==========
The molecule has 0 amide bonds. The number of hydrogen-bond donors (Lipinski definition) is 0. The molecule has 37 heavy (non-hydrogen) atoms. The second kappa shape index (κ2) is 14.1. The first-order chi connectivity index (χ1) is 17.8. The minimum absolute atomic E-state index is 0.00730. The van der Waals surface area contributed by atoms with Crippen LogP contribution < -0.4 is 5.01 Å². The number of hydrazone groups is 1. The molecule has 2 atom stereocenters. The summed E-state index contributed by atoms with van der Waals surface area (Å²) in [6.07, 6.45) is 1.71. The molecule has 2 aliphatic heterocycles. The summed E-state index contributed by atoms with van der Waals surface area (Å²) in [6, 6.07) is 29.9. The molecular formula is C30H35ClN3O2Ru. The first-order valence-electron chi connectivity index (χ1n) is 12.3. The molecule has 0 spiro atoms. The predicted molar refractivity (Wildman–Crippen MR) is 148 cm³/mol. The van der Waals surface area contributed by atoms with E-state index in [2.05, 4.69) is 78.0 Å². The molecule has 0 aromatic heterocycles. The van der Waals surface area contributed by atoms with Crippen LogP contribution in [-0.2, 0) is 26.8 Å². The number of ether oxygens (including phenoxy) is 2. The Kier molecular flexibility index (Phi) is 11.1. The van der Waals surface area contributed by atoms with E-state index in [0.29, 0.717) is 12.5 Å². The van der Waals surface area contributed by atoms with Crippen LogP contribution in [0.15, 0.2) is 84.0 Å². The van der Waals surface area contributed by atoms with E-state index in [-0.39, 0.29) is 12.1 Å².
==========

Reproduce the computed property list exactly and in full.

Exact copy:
The molecule has 0 amide bonds. The number of hydrogen-bond donors (Lipinski definition) is 0. The molecule has 37 heavy (non-hydrogen) atoms. The second kappa shape index (κ2) is 14.1. The first-order chi connectivity index (χ1) is 17.8. The minimum absolute atomic E-state index is 0.00730. The van der Waals surface area contributed by atoms with Crippen LogP contribution < -0.4 is 5.01 Å². The number of hydrazone groups is 1. The molecule has 2 atom stereocenters. The summed E-state index contributed by atoms with van der Waals surface area (Å²) in [6.07, 6.45) is 1.71. The molecule has 2 aliphatic heterocycles. The summed E-state index contributed by atoms with van der Waals surface area (Å²) in [6, 6.07) is 29.9. The molecular formula is C30H35ClN3O2Ru. The first-order valence-electron chi connectivity index (χ1n) is 12.3. The molecule has 0 spiro atoms. The predicted molar refractivity (Wildman–Crippen MR) is 148 cm³/mol. The van der Waals surface area contributed by atoms with E-state index in [2.05, 4.69) is 78.0 Å². The molecule has 0 aromatic heterocycles. The van der Waals surface area contributed by atoms with Crippen LogP contribution in [-0.2, 0) is 26.8 Å². The number of ether oxygens (including phenoxy) is 2. The Kier molecular flexibility index (Phi) is 11.1. The van der Waals surface area contributed by atoms with E-state index in [0.29, 0.717) is 12.5 Å². The van der Waals surface area contributed by atoms with Crippen LogP contribution in [0.15, 0.2) is 84.0 Å². The van der Waals surface area contributed by atoms with E-state index in [-0.39, 0.29) is 12.1 Å².